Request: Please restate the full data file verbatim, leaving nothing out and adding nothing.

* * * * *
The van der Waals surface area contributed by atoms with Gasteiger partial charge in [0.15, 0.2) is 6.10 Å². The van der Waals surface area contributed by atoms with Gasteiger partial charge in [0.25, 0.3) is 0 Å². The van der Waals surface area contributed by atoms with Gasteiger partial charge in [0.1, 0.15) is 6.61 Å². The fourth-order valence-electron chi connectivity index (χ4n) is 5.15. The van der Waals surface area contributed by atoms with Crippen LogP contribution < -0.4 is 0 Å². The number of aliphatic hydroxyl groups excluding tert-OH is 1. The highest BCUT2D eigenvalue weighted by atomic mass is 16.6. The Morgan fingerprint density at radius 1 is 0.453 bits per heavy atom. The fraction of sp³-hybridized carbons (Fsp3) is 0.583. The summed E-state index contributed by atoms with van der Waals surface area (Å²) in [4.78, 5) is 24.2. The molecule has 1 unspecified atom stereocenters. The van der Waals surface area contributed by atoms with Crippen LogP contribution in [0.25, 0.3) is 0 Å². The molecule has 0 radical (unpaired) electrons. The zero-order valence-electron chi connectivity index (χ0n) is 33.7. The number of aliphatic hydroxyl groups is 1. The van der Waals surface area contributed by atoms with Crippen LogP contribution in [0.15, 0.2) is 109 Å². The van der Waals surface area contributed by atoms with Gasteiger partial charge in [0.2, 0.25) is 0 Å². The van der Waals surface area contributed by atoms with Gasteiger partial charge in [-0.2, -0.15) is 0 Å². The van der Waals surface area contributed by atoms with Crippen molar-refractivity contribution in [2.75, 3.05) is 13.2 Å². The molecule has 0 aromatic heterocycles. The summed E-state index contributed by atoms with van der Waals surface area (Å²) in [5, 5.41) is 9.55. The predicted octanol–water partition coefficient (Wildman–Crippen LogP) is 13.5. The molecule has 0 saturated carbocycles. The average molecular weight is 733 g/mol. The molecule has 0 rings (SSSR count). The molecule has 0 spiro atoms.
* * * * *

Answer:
The van der Waals surface area contributed by atoms with Gasteiger partial charge in [0.15, 0.2) is 6.10 Å². The van der Waals surface area contributed by atoms with Gasteiger partial charge in [0.25, 0.3) is 0 Å². The van der Waals surface area contributed by atoms with Gasteiger partial charge in [0.1, 0.15) is 6.61 Å². The fourth-order valence-electron chi connectivity index (χ4n) is 5.15. The van der Waals surface area contributed by atoms with Crippen LogP contribution < -0.4 is 0 Å². The number of aliphatic hydroxyl groups excluding tert-OH is 1. The highest BCUT2D eigenvalue weighted by atomic mass is 16.6. The Morgan fingerprint density at radius 1 is 0.453 bits per heavy atom. The fraction of sp³-hybridized carbons (Fsp3) is 0.583. The summed E-state index contributed by atoms with van der Waals surface area (Å²) in [4.78, 5) is 24.2. The molecule has 1 unspecified atom stereocenters. The van der Waals surface area contributed by atoms with Crippen LogP contribution in [0.25, 0.3) is 0 Å². The molecule has 0 radical (unpaired) electrons. The zero-order valence-electron chi connectivity index (χ0n) is 33.7. The number of aliphatic hydroxyl groups is 1. The van der Waals surface area contributed by atoms with Crippen LogP contribution in [0.15, 0.2) is 109 Å². The van der Waals surface area contributed by atoms with Gasteiger partial charge in [0.2, 0.25) is 0 Å². The van der Waals surface area contributed by atoms with Gasteiger partial charge in [-0.2, -0.15) is 0 Å². The van der Waals surface area contributed by atoms with Crippen molar-refractivity contribution in [2.75, 3.05) is 13.2 Å². The molecule has 0 aromatic heterocycles. The summed E-state index contributed by atoms with van der Waals surface area (Å²) in [5, 5.41) is 9.55. The predicted octanol–water partition coefficient (Wildman–Crippen LogP) is 13.5. The molecule has 0 saturated carbocycles. The average molecular weight is 733 g/mol. The molecule has 0 rings (SSSR count). The molecule has 0 spiro atoms.